About 200 years of relative tranquility in the ancient world, which is saying something, because it was preceded by 800 years of almost non stop bloodshed at the hands of the Romans, who would eventually become an empire. The Punic wars, wars between them and Carthage of North Africa, wars that would largely determine which of them would be. The empire has produced a death toll estimated at over 1.5 million. Pakistromana, the Roman peace. It was a bloody peace. And yet, in the time of Revelation, when it was written, although the ancient world was experiencing this relative tranquility, no more enemies and more big enemies really left to fight or to conquer. Still the Romans demanded that you bow the knee to the emperor. The Romans demanded that you worship their pagan gods, which did not sit well or forebod well for the Jews, nor for the Christians. And so persecution was amping up and ramping up, and Revelation was given in part to help encourage the Christians to persevere in the face of that growing persecution. And it actually helps us today it helps us today to comprehend the struggle between good and evil that continues to this day.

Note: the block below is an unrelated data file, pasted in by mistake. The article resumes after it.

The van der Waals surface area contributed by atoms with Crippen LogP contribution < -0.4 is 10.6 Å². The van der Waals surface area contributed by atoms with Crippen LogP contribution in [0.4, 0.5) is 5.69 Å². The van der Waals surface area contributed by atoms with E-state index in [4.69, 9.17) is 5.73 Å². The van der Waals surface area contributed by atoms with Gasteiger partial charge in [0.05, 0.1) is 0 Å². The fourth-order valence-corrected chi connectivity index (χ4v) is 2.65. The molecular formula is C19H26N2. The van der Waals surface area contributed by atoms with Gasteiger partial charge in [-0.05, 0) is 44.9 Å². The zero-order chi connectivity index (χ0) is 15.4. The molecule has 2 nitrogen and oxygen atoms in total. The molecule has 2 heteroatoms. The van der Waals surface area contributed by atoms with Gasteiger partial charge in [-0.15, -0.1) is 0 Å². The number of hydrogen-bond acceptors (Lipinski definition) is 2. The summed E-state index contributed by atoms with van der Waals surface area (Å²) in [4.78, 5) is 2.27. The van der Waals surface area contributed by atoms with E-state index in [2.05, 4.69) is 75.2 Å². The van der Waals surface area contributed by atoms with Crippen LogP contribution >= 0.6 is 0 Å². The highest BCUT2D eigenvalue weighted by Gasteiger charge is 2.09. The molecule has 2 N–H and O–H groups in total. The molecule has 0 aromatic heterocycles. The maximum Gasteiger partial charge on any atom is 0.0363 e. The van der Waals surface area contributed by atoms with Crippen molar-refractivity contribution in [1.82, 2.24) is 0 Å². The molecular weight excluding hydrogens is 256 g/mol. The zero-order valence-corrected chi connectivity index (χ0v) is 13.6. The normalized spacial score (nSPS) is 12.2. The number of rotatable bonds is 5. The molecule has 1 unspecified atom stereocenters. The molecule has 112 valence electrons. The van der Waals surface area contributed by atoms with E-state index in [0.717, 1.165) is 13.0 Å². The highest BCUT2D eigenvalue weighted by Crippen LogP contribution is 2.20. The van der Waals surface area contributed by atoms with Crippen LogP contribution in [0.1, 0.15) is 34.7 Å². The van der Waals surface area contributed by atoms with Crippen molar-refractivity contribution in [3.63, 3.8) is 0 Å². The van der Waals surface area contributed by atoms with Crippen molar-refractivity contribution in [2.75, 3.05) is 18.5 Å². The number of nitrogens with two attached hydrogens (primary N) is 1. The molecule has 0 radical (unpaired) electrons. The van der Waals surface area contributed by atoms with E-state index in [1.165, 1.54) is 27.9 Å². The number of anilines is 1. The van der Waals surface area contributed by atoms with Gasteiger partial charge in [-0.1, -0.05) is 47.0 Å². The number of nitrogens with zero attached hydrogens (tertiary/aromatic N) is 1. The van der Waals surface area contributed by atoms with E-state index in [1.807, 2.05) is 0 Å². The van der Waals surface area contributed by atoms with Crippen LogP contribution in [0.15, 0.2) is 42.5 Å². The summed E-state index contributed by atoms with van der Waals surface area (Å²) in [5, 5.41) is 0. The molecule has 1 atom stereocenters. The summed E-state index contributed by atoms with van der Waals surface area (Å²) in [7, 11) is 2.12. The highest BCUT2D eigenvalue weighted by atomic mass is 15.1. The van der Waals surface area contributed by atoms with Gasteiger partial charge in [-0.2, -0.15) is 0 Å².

And whatever persecution we may experience. Mild as it is in this country, horrific as it is in Islamic countries, in communist countries, revelation is given for our encouragement. So this last section in Revelation is marked by promise and prayer and invitations. Invitations issued at every possible angle. In verse seven, Jesus says Look, I’m coming soon. In verse twelve he says it again, look, I am coming soon. In verse 17 it says the Spirit and the bride say come and let the one who hears say come. Let the one who is thirsty come and let the one who wishes take the free gift of the water of life. And then in verse 20, it says he who testifies to these things says yes, I am coming soon. To which the church responds amen. Come Lord Jesus. But woven throughout those promises, prayers and invitations are exhortations that help us understand what it means to live into these invitations, into these promises and into these prayers. And that’s what we’re looking at today. If you turn to Revelation 22 and look with me at verse seven, we didn’t read there, we started at ten. But here Jesus says, look, I am coming soon.